Our Guide to Building a Home Bar series has covered the following topics so far:
1. Exploring Your Options
2. Layout and Design
3. Building Yourself vs. Hiring Out
4. Refrigeration, Part 1: Standard Refrigeration and Draft Beer Systems
5. Refrigeration, Part 2: Wine Refrigeration, Beverage Centers and Ice Machines
6. Look and Feel
7. About Bar Foot Rails and Arm Rests
Today, we’ll go through the steps you should take Before You Order Your Foot Rails, to make sure you’re all set for installation.
Planning is important to ensure that you purchase the correct components and lengths needed for your foot rail.
Remember that you will need three main components: tubing, brackets and end caps. You may also need tube splices, elbows or wall flanges, depending on your bar’s layout.
The following steps will aid you in ensuring that you get exactly what you will need for the perfect foot rail system.
Step 1: Select the type of finish you would like to use
You should measure very carefully before you order bar foot railing. First, measure each side of the bar that will have a foot railing and make a simple sketch of your foot rail.
It’s helpful to make a virtual rail on the floor around your bar, with string or painters’ tape; doing this will help you to visualize how much space you’ll need for your foot rail.
Once you have laid out your design on the floor, measure each section to calculate how much tubing you will need. Tubing comes in lengths from 2-feet to 8-feet, in one-foot increments. So if your bar is longer than 8-feet, you may have to join two pieces of tubing together to make a rail that fits your bar perfectly. Connecting the pieces is easy with a splicer, an internal connector that you insert into the end of each tube.
When you’re determining the length of a tube that will be connected to an elbow and joined with another tube (to round a corner), remember to include the dimensions of your bracket in your measurements.
When ordering tubing, it’s always wise to round up to the nearest foot. If your bar is not an even full foot increment (i.e. 6′, 7′), but rather has some inch increment (i.e. 6’2″, 7’2″) you will need to order up to the next foot. So if your bar is 6’2″ you will need to order a 7-foot piece of tubing, if your bar is 7’2″ you will need to order an 8-foot piece of tubing. When installing your tubing you will need to cut the rail with a miter saw. It’s much easier (and cheaper) to cut off excess tubing than it is to connect more.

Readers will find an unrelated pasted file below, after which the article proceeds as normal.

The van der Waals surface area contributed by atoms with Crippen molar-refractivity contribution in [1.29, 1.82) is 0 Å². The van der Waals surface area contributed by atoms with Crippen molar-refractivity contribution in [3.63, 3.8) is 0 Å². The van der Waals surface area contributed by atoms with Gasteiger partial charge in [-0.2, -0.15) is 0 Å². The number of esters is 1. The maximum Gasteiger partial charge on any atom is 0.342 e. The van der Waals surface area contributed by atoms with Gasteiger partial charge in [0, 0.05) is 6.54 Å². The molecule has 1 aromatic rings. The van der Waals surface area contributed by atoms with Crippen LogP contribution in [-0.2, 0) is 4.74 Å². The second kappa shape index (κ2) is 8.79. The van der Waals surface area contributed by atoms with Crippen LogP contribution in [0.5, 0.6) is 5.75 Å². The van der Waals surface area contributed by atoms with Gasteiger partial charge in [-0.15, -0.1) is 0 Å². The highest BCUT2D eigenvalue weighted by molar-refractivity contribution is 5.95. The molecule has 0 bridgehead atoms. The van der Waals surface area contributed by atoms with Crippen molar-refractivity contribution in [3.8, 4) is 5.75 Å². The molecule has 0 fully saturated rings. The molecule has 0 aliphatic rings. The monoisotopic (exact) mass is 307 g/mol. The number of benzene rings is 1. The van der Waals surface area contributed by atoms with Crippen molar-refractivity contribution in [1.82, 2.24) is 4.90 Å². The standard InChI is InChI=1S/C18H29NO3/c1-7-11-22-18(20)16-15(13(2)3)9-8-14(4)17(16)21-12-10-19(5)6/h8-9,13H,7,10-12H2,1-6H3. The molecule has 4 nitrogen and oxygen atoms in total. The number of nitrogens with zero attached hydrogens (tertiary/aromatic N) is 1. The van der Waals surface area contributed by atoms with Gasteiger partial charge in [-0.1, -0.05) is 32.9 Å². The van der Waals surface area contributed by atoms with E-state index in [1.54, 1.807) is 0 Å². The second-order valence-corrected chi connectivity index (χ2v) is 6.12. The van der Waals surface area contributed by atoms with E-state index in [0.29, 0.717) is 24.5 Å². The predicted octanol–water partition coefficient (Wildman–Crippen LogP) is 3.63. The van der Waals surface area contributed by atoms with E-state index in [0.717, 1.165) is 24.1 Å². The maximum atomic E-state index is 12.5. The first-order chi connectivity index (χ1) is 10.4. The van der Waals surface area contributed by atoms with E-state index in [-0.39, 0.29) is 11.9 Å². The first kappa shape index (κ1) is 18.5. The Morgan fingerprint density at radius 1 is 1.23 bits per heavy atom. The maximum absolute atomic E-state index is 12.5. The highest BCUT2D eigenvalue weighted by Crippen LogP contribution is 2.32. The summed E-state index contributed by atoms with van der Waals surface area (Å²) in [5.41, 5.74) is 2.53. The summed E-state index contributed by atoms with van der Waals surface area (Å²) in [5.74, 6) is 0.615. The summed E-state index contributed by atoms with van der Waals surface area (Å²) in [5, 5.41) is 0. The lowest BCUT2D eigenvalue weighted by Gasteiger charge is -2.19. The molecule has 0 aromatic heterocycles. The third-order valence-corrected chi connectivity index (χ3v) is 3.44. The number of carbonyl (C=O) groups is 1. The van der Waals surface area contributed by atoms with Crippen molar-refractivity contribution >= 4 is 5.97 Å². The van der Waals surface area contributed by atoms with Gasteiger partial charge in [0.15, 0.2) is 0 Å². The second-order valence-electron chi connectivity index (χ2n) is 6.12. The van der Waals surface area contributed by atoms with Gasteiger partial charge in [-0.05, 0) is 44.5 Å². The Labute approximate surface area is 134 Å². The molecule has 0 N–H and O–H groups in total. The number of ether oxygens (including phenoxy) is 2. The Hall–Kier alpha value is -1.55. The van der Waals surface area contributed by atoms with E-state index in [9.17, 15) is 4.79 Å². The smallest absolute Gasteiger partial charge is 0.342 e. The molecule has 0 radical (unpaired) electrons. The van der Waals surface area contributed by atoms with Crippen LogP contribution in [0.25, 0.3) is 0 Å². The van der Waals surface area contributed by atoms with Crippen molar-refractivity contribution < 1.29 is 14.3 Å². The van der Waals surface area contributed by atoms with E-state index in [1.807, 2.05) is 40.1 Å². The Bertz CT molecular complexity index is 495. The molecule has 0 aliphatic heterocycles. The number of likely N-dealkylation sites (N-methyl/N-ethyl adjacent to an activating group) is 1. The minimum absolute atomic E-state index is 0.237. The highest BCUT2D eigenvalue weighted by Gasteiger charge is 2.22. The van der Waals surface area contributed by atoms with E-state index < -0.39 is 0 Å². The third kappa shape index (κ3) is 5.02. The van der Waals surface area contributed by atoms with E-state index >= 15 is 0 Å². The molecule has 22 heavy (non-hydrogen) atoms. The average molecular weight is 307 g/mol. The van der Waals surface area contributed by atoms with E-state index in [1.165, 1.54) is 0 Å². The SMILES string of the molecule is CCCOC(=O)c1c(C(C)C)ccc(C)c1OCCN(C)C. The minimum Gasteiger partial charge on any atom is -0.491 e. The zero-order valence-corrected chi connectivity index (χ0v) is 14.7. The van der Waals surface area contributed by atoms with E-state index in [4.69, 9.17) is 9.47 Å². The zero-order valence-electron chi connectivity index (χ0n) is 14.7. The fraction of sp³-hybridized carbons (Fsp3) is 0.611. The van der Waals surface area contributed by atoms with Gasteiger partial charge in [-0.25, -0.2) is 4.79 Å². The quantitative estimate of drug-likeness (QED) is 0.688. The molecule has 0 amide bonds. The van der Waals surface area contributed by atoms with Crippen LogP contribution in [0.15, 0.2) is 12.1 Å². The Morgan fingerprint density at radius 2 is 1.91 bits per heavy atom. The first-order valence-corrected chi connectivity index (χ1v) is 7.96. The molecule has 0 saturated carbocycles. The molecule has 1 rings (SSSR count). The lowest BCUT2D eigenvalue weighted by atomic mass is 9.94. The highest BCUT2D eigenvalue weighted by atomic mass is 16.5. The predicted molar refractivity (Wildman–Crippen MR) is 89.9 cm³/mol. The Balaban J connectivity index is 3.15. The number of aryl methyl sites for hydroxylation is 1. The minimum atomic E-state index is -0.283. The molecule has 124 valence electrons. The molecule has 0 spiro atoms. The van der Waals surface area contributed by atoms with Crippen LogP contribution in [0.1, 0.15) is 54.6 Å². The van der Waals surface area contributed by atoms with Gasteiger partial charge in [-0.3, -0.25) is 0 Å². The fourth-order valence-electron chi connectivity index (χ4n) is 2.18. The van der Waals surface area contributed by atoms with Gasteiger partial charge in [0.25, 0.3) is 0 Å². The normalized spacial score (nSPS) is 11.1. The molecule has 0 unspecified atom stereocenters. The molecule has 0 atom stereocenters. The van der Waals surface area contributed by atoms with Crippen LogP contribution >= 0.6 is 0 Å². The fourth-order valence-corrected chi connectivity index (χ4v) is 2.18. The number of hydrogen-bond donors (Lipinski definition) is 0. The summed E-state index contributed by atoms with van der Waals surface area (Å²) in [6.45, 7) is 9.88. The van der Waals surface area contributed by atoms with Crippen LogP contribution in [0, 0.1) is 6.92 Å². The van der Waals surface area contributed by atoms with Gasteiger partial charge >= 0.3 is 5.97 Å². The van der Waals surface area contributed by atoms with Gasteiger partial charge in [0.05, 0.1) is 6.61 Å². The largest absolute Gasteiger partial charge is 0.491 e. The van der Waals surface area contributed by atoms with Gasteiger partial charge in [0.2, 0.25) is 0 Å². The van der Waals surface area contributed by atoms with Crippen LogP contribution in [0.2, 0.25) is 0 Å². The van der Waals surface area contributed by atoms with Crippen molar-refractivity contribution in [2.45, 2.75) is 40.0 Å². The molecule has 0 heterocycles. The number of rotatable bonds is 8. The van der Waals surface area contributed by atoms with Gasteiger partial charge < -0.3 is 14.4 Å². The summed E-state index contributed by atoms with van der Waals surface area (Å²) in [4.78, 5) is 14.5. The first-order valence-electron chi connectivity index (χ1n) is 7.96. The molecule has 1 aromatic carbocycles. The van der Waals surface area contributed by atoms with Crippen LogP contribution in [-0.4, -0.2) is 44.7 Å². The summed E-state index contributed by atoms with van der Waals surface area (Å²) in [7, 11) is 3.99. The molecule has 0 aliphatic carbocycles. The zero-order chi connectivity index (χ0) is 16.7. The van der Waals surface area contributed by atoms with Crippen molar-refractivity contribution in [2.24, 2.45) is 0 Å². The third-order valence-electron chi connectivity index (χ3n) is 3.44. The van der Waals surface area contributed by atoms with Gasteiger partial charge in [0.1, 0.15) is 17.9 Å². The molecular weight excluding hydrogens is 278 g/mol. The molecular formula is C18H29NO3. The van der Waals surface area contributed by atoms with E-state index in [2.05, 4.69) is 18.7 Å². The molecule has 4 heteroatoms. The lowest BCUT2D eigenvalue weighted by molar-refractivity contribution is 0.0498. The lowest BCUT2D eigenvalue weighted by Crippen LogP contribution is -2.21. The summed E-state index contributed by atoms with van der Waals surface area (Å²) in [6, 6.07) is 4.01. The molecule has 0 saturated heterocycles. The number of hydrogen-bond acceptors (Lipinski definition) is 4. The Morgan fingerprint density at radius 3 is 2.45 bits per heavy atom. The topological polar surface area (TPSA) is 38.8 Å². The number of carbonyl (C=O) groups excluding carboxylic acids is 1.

To support your foot rail you’ll need to install brackets that hold the tubing in place and provide stability for the rail. Select your brackets from a variety of styles and finishes, so they too will match the look and feel of your bar.
How your bar is set up and what materials it is made of may affect your selection of bar brackets. Each of the following options comes in brass and stainless steel.
Basic Bar Brackets
The basic bar bracket mounts directly to the face of your bar, so to install this kind of bracket, you will need access to the back of your bar. It’s easy to mount these bar brackets to the face of the bar with a bolt, however you may need to add depth to the face of your bar to support the weight of the bolt.
Floor Mount Bar Brackets
These bracets bear their weight from your bar floor only. Typically, these work best when working on hard wood flooring, as they mount into your floor with screws.
Combination Bar Brackets
Combination brackets, the most popular type of bracket, mount both to the floor and to the face of your bar. Thus, the weight of the tubing is split between the floor and the face of the bar. As these use regular screws and the floor for support, when installing you do not need access to the back of the bar to secure a bolt.
You’ll want to make sure your foot rail has the right amount of support, so you’ll need a bracket 6-inches from the end of your tubing or elbow and an additional bracket for every 4-feet of tubing to ensure that your foot rail is nice and sturdy. For example, if you have 8-feet of tubing, you’ll need 1 bracket on each end and 1 in the center, for a total of 3 brackets.
Measuring for brackets and fittings is especially important when your foot rail turns corners. For example, if you select a bracket that holds the rail 6-inches from the face of the bar, that bracket will add nearly 6-inches to the overall length of rail you will need. So, add the length of the bracket, minus the dimensions of the elbow you will be using.
There are elbows with 90- and 135-degree bends, so you can choose which works best with the layout of your bar.
Once you’ve determined how many brackets, splicers and elbows you’ll need for your project, make a detailed list of those parts, including sizes and quantities. A written list will be a huge help when ordering.
Adding end caps to your foot rail adds style and a finished look. You can choose from rounded, flat or decorative end caps that all come in a variety of finishes. Whether your end caps are sleek and simple or detailed and ornate, either way they’re super easy to install!
If you’re looking to use metal end caps with a wooden rail, just make sure to select end caps that are marked as “external fittings”. External fittings are components that fit around the outer diameter the tubing and our wooden rails are solid, so your end caps need to fit around the wood.
In our next post for the Guide to Building a Home Bar series, we’ll teach you how to easily install bar foot rails yourself. Check back soon!
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